Take the forestay to the centre of the bow, and run the bowsprit out to one side of it (starboard seems to be traditional) at a slight angle so that the tip of the sprit comes back onto the centreline. Various traditional boat experts agree that trying to make forestay and sprit coincide on the centreline usually results in an unsatisfactory arrangement, and that's also been my experience on KS. Not a big deal, but if you're designing from scratch, why not avoid it.

    Quote Originally Posted by dancrane View Post
    In respect of the idea's reality...well, if I'm not persuaded by very adverse opinions, I may well have a go.
    In that case, I salute you as the kind of eccentric we need more of, and will be very interested to observe the process . Where will you be doing it?

    Quote Originally Posted by dancrane View Post
    But, few of us sail because we have to get somewhere. The pleasure of the experience is my main motivation...and for myself, I'd like to look up at the main tops'l (or 'fisherman') and flying jib, and decide whether any of them need bringing in before dark. Practical, I'm not.
    An admirable sentiment. Every now and then I get the urge to fit a topsail, or an old-style triangular spinnaker, to Kindred Spirit, both of which would be more like toys than practical additions to the rig.

    Also, note that while schooners of any kind are rare over here, and small ones have never really existed, in the US the rig has always been more popular. There are plenty (relatively speaking) of schooners of 38ish feet (which most here would consider inappropriately small for the rig) and even ones down to 22 feet or so which even Americans acknowledge are impractical but fun.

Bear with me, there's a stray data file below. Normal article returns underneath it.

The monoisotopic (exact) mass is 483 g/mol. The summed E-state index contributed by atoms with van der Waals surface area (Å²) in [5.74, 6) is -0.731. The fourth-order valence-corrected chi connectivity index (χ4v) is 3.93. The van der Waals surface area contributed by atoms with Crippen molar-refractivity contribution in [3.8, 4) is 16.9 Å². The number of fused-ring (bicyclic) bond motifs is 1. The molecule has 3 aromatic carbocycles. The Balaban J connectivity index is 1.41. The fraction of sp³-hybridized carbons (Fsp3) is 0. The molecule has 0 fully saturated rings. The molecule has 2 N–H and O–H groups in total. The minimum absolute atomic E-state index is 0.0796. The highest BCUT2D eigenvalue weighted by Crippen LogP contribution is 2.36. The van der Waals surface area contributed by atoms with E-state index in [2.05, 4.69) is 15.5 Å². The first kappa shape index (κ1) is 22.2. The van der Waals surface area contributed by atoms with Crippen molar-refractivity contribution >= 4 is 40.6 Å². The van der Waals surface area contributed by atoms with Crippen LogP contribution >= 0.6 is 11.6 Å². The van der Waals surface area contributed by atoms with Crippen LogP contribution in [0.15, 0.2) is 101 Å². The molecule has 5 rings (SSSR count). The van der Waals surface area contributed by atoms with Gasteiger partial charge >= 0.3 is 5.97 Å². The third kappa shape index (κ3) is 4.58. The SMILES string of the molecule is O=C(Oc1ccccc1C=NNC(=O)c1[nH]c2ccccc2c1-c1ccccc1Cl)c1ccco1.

Which reminds me - it might be worth posting on the forums at boatdesign.net about your ideas. You might get some useful advice on designing a rig and adapting the hull to take it. Only point to beware of is that they do get a constant stream of numpties wanting to do wholly impractical newbuilds and conversions without having the slightest awareness of the issues involved. So it's worth crafting your post to give the impression that you have heard of things like CLR, know that the hull might need to be beefed up for new chainplates, etc, or you might get lumped into the "idiot" bin and told not to bother